Though 4th Edition is on the horizon, I thought I would spend some time discussing d20 System, of which the most visible representative is the 3rd Edition of Dungeons & Dragons. This will be a two-part entry, the fist focusing on the weaknesses of d20 and the second on the strengths.
As should already be evident, I have a love-hate relationship with D&D. On the one hand, AD&D2e is the RPG that first introduced me to the dice-based RPG genre. On the other hand, as I have learned more and more about that genre, I have become more and more aware of how weak a system it is. It’s unfair to group AD&D2e and D&D3e into the same discussion, so I will address the latter rather than its predecessor.
I won’t argue that d20 is a versatile system; it is. That it has been successfully adapted to countless different genres is testament to that. That d20 is a universal brand name that most every role-player knows is testament to its notoriety (or infamy). The system’s biggest engine, Dungeons & Dragons, is synonymous with RPGs for most people. Some implementations of d20 even manage to short-circuit or remove some of its pitfalls, making the system that much stronger.
However, the system is also a mascot for the bad genetics of RPGs, as discussed in the previous post. There’s no more clear example of this than in d20’s Class, Race, and Level system. I am at the point where those terms are a virtual death knell for my interest level in a game system. I have read countless arguments for and against said mechanics, and find myself without question in the camp of the nay-sayers.
Class and Race systems are a shortcut. I suspect part of the appeal of d20 is the fact that it permits said shortcuts. They represent a player’s acceptance of a game designer’s opinion of what a Cleric or a Druid is, of what “racial traits” an Elf or an Orc has, and so forth. In general, unless one is speaking of a gifted role-player, these two systems give rise to stereotypes that are replayed over and over. One can of course be creative within this framework, creating characters that are unique and interesting, but the tendency is to make cookie-cutter characters.
The Level system further shoehorns not only the initial basis for a character’s operating mechanics, but indeed the entire advancement path for that character. Rogues always receive Sneak Attack bonuses at pre-defined levels, for example. What of a character who plays a Rogue with no interest in combat ability, who never trains such ability? From where does it come? Perhaps that player wants a different ability that is instead inaccessible to him until some much higher level. What is he to do?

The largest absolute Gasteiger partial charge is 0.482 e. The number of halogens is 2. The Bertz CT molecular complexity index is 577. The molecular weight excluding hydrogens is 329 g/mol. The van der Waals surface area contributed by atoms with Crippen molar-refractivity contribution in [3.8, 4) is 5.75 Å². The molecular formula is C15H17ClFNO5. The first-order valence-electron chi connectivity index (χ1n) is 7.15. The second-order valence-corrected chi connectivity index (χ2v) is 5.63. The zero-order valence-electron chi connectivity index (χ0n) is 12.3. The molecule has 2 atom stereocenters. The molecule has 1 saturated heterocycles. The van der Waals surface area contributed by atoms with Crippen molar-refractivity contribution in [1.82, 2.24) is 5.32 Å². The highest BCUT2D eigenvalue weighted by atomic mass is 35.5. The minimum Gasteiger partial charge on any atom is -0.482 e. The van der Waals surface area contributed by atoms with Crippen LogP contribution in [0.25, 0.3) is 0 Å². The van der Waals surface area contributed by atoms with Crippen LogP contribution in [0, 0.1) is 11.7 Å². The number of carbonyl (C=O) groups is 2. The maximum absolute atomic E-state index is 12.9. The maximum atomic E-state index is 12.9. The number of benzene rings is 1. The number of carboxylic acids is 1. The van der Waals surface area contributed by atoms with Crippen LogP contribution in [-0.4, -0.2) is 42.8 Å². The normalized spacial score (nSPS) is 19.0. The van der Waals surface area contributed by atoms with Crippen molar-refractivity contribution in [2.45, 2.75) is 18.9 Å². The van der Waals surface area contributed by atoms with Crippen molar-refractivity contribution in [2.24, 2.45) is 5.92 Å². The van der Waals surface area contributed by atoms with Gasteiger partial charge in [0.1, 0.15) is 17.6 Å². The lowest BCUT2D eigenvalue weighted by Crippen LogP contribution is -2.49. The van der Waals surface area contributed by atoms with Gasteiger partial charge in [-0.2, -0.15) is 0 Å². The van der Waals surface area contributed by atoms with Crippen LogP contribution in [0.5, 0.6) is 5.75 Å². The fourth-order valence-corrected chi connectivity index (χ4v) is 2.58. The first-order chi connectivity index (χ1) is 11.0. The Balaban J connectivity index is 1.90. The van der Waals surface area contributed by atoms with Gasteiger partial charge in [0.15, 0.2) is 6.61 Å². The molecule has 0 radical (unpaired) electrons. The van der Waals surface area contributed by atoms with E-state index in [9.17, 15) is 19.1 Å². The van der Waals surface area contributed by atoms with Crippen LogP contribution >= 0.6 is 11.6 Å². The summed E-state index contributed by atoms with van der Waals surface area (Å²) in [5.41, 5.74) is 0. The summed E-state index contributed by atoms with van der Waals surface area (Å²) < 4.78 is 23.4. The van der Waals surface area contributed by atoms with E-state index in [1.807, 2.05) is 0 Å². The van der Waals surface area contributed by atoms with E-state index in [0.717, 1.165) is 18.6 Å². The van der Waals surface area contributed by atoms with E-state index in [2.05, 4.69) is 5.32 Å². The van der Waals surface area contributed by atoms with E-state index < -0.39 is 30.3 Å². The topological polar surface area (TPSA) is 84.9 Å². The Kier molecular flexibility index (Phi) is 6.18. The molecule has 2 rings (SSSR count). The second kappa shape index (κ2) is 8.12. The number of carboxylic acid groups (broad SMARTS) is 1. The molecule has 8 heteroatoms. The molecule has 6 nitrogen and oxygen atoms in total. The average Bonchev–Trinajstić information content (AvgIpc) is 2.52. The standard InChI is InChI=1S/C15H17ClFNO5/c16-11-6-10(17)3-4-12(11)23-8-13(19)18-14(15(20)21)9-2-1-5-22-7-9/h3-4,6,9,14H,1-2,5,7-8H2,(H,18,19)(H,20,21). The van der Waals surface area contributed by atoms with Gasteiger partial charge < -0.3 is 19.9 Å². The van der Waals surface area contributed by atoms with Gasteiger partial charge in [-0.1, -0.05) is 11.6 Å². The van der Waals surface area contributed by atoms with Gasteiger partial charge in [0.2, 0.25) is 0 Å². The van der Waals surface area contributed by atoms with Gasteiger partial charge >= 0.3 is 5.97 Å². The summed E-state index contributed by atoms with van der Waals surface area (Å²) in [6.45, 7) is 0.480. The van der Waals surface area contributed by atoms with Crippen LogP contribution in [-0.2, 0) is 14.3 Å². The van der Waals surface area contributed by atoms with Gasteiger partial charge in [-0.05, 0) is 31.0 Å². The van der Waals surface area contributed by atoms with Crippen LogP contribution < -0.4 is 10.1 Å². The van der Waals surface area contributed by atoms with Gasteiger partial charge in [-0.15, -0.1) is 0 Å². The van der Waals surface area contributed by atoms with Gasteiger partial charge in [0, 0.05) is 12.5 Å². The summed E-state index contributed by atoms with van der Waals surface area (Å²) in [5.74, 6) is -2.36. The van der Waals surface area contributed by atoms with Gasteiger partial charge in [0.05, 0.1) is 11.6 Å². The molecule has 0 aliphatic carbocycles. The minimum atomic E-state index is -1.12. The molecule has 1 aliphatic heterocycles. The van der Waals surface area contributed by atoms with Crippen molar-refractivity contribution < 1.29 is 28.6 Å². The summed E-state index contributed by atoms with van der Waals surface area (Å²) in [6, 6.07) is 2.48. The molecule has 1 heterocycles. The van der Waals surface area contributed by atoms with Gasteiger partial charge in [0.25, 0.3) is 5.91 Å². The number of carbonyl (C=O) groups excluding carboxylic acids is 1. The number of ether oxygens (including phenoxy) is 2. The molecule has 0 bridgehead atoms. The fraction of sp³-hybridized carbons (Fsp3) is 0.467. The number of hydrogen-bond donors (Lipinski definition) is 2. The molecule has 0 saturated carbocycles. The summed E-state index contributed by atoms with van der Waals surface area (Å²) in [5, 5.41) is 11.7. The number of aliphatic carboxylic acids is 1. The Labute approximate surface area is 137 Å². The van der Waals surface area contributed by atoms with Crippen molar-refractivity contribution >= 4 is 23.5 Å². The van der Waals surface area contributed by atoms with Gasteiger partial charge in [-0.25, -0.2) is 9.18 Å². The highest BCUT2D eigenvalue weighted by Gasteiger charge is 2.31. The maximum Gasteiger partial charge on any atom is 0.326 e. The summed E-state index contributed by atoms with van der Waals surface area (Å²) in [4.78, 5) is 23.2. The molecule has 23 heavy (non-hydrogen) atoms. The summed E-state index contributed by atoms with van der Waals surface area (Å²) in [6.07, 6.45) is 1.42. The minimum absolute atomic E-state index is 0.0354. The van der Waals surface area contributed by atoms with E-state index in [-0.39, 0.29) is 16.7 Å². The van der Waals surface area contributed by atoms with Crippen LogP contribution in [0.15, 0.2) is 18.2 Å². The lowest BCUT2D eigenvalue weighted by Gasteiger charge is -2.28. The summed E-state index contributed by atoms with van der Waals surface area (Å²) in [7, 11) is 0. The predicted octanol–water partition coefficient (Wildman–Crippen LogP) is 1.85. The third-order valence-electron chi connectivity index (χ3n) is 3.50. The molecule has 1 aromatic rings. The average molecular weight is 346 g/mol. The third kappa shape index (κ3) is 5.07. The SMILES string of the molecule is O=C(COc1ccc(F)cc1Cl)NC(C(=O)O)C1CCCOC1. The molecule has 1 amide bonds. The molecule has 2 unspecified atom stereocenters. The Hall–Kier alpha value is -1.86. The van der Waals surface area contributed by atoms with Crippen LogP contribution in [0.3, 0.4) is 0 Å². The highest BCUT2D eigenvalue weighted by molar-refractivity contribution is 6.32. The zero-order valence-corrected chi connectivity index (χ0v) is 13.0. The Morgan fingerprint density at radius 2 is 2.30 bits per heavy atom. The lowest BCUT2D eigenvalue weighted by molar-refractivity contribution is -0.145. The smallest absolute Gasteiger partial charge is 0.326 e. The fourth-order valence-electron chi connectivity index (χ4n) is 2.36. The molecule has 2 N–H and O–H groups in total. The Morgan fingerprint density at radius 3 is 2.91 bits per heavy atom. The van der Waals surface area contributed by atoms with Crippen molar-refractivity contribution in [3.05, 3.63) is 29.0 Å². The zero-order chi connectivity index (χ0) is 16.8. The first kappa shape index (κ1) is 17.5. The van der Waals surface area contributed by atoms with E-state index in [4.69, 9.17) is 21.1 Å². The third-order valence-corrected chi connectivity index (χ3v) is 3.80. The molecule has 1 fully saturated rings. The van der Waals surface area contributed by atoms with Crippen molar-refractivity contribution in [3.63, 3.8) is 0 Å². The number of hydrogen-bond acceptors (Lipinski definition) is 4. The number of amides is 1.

Another big detractor for the d20 System is its namesake: the d20. The mechanic operating the d20 System is a flat line. You roll 1d20, and you’re as likely to see a 1 or a 5, a 10 or a 20. Couple this with the Level system, which shoe-horns combat modifiers and limits skill advancement, and you encounter very frustrating play. It’s the rare occasion when reality — which I use here to mean the reality of a world, not our real-world reality — operates on a flat-line principle. Far more common is the notion of a bell curve distribution, where one’s rolls are clustered toward the center. Great success and great failure are restricted to rare chances. A common bell curve that will be familiar to players of d20 is the 3d6 Ability Score role. The 3d6 roll is an excellent example of the bell curve distribution, with most rolls clustering around 10 or 11, and the rolls of 3 and 18 both having a mere 1/216 chance of occurring.
A major flaw in d20 and many of its offspring is a direct result of its ancestry: Hit Points. For a long time, I had never conceived of a different way of tracking injury. Once introduced to the concepts of a damage track, however, I never looked back. The objective of Hit Points, of course, is to represent durability rather than actual physical health and well-being. A Fighter who had lost 50 of 60 hit points may have not taken a single wound, but was at the threshold of his endurance. This abstraction is often lost on players of d20, and even when it isn’t, the tendency to make it a shortcut for physical health ends up breaking the verisimilitude for me.
I have a number of additional issues with some of the D&D-specific d20 mechanics, focusing on the area of magic use, but those are the broad sections that kill d20 for me. Beyond mechanics, d20 continues to feel like a miniature wargame with a loose role-playing system bolted on top in a haphazard manner. The combat rules are detailed and robust, within the framework in which they operate. I have some objection to how they work, but most of those objections are nitpicks rather than fatal flaws.
I can say this with a high degree of confidence because there do exist implementations of d20 that address many of my issues. A great example is Green Ronin’s Mutants & Masterminds, which takes the d20 System and transports it into the realm of superheroes. Classes, Levels, and Races are all done-away with, as are Hit Points. A point-buy system serves well in their stead. Further, M&M focuses everything through the lens of its Powers mechanic. Powers can be used to construct any concept, from a simple billy club to the ability to move stars.
At the end of the day, though, M&M doesn’t abandon the d20 core mechanic (published under the d20 System banner, how can it?), and so it still falls down in the same way that other d20 System games do. It manages to be more fun than most while it does so, though.